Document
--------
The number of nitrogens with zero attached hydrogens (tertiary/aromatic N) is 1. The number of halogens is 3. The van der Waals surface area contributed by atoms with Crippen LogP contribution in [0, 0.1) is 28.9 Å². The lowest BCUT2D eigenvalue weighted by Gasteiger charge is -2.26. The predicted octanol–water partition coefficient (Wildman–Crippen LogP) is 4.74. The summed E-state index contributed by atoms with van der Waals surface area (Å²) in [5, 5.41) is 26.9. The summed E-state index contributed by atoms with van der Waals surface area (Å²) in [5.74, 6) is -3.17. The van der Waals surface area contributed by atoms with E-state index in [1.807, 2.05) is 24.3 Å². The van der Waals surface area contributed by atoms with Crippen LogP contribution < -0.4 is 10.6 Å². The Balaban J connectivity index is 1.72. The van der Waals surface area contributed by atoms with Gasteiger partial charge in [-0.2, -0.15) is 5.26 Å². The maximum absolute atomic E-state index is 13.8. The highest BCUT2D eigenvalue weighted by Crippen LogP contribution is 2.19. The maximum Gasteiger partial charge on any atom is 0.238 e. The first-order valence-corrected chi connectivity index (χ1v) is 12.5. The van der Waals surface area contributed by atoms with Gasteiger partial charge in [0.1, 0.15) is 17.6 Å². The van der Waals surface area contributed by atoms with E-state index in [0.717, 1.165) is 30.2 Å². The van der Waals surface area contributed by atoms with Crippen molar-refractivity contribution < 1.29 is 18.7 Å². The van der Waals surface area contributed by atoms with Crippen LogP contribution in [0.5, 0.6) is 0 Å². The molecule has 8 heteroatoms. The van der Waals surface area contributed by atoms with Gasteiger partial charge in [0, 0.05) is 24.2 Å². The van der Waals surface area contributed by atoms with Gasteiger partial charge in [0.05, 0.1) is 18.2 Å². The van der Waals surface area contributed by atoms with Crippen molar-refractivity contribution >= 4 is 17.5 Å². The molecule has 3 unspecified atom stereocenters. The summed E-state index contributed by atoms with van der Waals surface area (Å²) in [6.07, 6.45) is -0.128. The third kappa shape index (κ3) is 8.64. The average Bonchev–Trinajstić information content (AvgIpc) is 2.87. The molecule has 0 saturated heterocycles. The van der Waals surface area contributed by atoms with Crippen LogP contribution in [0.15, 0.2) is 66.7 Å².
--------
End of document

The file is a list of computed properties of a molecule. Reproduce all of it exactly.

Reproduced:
The number of nitrogens with zero attached hydrogens (tertiary/aromatic N) is 1. The number of halogens is 3. The van der Waals surface area contributed by atoms with Crippen LogP contribution in [0, 0.1) is 28.9 Å². The lowest BCUT2D eigenvalue weighted by Gasteiger charge is -2.26. The predicted octanol–water partition coefficient (Wildman–Crippen LogP) is 4.74. The summed E-state index contributed by atoms with van der Waals surface area (Å²) in [5, 5.41) is 26.9. The summed E-state index contributed by atoms with van der Waals surface area (Å²) in [5.74, 6) is -3.17. The van der Waals surface area contributed by atoms with E-state index in [1.807, 2.05) is 24.3 Å². The van der Waals surface area contributed by atoms with Crippen LogP contribution < -0.4 is 10.6 Å². The Balaban J connectivity index is 1.72. The van der Waals surface area contributed by atoms with Gasteiger partial charge in [-0.2, -0.15) is 5.26 Å². The maximum absolute atomic E-state index is 13.8. The highest BCUT2D eigenvalue weighted by Crippen LogP contribution is 2.19. The maximum Gasteiger partial charge on any atom is 0.238 e. The first-order valence-corrected chi connectivity index (χ1v) is 12.5. The van der Waals surface area contributed by atoms with Gasteiger partial charge in [0.1, 0.15) is 17.6 Å². The van der Waals surface area contributed by atoms with E-state index in [0.717, 1.165) is 30.2 Å². The van der Waals surface area contributed by atoms with Crippen molar-refractivity contribution < 1.29 is 18.7 Å². The van der Waals surface area contributed by atoms with Crippen LogP contribution in [0.5, 0.6) is 0 Å². The molecule has 8 heteroatoms. The van der Waals surface area contributed by atoms with Gasteiger partial charge in [0, 0.05) is 24.2 Å². The van der Waals surface area contributed by atoms with Gasteiger partial charge in [0.05, 0.1) is 18.2 Å². The van der Waals surface area contributed by atoms with Crippen molar-refractivity contribution >= 4 is 17.5 Å². The molecule has 3 unspecified atom stereocenters. The summed E-state index contributed by atoms with van der Waals surface area (Å²) in [6.07, 6.45) is -0.128. The third kappa shape index (κ3) is 8.64. The average Bonchev–Trinajstić information content (AvgIpc) is 2.87. The molecule has 0 saturated heterocycles. The van der Waals surface area contributed by atoms with Crippen LogP contribution in [0.15, 0.2) is 66.7 Å².